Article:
FLEURUS/CHARLEROI - Beer can finally claim its rightful place - on your plate as well as next to it. Only two days after celebrity chef Sergio Herman and his team from Michelin-starred restaurant The Jane in Antwerp received the Beer & Gastronomy Award, four hotels schools from Brussels, Namen and Doornik (Tournai) battled it out for the title of BeerChef.
The venue for the contest was the Notre-Dame hotel school in Fleurus (Charleroi), which did not compete on this occasion.
Next year the victorious hotel school will host the contest and undoubtedly, a team from Notre-Dame will be there to battle for the honours.
For weeks before the contest the participating teams - a chef and a member of front-of-house staff - immersed themselves in preparation.
They visited four Belgian breweries, where they could bombard the brewers with questions and taste the beers under professional tuition.
This gave the students a deep understanding of the brewing process and the wide range of flavours and styles represented in the Belgian cooking. Needless to say, they also got a taste for using beer in the kitchen.
Initiatives such as BeerChefs are significant as hotel schools often do not pay enough attention to beer.
This initiative was started by teachers from the Notre-Dame hotel school with the help of communications specialist Didier Colart. He’s the man behind the Belgian beer-themed Trivial Pursuit game.
All the BeerChefs founders are beer lovers who believe their favourite drink is too often ignored in culinary circles. They are going to right this wrong.
This first BeerChefs contest was staged in collaboration with four breweries: Duvel Moortgat, Dubuisson, Chimay and Waterloo (Anthony Martin).
It’s a deliberately low key start, but if the success of the contest motivates other schools and breweries, BeerChefs could eventually grow into an annual nationwide beer-cooking and beer-pairing contest.
There was plenty to savour at the first BeerChefs contest: beer cocktails, starters, main courses and desserts, each dish paired with the appropriate brew.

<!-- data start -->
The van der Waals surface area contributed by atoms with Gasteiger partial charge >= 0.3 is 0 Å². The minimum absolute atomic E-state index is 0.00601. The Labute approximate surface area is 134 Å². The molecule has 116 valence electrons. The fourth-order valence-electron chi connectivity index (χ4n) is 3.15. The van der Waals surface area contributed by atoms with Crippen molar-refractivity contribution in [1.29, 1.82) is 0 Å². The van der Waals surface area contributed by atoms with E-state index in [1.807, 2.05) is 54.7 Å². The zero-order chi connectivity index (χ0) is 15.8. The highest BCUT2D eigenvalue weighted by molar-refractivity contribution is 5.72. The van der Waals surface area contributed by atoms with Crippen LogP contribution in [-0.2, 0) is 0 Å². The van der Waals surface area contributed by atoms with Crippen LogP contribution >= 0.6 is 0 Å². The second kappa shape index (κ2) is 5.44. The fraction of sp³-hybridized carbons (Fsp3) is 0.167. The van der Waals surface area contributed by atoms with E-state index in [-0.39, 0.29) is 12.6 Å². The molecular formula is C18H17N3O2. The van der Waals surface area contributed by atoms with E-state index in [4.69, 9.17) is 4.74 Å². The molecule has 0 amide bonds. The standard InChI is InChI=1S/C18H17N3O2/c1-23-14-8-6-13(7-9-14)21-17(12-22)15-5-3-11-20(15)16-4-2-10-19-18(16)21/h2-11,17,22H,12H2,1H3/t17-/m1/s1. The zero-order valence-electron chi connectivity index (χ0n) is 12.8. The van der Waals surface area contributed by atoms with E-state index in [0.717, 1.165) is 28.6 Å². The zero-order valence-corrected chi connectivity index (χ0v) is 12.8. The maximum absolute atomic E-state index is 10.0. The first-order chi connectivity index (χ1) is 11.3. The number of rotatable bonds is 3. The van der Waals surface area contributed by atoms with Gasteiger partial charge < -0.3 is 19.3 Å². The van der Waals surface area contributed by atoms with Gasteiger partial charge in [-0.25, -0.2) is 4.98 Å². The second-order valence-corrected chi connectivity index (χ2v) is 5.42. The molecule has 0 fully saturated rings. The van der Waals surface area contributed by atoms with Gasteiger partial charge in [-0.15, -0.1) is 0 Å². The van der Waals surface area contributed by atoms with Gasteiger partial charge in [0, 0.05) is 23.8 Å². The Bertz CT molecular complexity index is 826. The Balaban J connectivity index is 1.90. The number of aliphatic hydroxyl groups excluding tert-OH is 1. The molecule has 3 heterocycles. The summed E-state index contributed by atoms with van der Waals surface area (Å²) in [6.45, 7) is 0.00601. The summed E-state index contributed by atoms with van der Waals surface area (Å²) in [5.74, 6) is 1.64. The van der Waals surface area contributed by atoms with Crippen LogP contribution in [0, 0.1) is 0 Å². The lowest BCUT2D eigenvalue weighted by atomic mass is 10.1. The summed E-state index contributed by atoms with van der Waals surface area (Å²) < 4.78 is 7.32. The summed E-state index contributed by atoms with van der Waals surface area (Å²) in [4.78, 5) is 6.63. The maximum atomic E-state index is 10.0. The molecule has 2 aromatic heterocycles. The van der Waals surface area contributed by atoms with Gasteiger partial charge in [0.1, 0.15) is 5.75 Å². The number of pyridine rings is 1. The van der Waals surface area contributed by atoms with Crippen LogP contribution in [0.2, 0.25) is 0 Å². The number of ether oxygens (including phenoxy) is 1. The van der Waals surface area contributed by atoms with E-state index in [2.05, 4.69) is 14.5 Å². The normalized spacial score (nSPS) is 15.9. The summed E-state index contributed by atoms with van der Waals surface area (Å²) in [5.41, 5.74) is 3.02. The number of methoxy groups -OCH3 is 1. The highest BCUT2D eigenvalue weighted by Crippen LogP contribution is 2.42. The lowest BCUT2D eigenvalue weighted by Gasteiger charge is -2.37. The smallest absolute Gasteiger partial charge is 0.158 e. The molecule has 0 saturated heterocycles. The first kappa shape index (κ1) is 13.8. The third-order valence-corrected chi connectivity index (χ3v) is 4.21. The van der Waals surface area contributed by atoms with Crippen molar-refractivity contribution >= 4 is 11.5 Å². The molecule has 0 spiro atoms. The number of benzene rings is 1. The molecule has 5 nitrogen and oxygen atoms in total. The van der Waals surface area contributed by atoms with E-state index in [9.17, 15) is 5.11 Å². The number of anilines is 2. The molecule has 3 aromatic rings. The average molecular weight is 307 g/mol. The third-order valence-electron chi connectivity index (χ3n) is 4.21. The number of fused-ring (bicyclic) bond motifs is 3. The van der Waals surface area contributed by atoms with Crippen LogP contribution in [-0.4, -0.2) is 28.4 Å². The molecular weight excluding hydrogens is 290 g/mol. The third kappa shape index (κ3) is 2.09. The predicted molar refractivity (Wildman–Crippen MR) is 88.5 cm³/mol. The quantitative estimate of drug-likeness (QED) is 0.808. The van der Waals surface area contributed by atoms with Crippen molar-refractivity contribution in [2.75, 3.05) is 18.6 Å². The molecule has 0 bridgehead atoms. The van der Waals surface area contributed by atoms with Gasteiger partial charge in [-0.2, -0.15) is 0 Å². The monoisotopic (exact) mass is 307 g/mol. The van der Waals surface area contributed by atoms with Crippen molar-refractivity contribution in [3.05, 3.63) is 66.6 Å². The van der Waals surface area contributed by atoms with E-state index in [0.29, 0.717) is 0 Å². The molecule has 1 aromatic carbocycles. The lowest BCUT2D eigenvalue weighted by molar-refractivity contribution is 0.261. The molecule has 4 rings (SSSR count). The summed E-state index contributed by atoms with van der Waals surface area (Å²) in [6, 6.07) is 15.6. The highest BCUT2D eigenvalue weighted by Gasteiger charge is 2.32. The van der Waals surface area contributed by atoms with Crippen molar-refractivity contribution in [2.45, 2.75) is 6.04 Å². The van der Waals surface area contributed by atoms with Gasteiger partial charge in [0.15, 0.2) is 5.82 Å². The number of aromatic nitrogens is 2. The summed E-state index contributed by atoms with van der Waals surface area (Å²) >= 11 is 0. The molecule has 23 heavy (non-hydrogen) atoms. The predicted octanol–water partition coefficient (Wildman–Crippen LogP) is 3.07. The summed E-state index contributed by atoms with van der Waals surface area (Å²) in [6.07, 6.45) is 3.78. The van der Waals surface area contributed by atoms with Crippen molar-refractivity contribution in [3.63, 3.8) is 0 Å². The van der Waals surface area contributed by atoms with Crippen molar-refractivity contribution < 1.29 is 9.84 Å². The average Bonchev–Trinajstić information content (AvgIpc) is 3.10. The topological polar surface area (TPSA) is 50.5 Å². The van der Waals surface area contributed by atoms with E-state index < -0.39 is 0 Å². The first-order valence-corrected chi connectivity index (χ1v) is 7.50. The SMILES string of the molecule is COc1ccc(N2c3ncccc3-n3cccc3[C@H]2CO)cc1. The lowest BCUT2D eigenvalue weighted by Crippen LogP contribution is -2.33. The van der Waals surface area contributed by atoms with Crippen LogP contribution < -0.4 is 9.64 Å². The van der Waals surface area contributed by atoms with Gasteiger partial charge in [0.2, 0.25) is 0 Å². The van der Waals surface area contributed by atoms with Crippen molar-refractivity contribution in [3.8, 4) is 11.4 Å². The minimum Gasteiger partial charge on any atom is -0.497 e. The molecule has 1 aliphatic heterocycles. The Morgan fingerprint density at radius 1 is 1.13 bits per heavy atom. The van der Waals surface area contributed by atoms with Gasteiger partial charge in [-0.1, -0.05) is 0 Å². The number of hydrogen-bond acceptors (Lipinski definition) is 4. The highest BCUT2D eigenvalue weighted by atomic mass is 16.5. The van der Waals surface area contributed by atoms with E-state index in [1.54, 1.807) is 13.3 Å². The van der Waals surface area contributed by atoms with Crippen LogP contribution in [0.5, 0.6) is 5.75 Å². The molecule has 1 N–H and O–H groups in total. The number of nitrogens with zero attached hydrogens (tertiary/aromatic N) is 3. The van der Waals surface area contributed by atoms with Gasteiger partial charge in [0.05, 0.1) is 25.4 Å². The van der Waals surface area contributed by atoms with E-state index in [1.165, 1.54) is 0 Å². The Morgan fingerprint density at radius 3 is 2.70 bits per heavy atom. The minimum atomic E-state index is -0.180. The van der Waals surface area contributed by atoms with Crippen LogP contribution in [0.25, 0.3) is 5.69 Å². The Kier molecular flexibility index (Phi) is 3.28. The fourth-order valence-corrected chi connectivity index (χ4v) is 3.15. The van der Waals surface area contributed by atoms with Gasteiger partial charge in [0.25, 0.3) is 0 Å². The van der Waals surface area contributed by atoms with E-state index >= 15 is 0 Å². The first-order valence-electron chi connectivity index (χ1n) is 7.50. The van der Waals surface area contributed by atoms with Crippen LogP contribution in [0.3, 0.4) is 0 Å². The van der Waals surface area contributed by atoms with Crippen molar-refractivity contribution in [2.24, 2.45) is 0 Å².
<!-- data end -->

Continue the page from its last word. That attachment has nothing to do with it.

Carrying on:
For each course the chefs could only use Belgian beers from the same brewery, and the beers used in the cooking were served to accompany the dish.
The jury members clearly enjoyed themselves, but this did not stop them from probing the students about their knowledge of beer and how they came to select their beer pairings.
So, what was on the menu? Starters included a ceviche of prawn and Malmédy trout; a salad of chicory with white tripe and Granny Smith apple; tartare of salmon marinated in brown beer; and tartare of salmon with curly endive infused with soy, the last in pairing with a blonde beer.
There was a huge difference in beer pairings, even though the dishes themselves were similar. One young chef will aim for complementary flavours, the other makes the most of contrasts...
This could result in a surprising combination of a medium-sweet, dark beer in combination with a spicy dish.
It was fascinating to see how the young chefs interpreted all this with only a limited choice of beers at their disposal.
In the end there always has to be a winner appointed, and at this first edition of BeerChefs the prizes went to 20-year-old Christos Golfinos and Arthur Michelini, who is 19; congratulations to them both.
We are already dreaming of the next edition, with a wider range of beers so the students can play on more registers. This contest should grow and grow. It takes years to explore the rich and varied taste spectrum of Belgian beers and to translate it into delicious dishes and perfect beer pairings.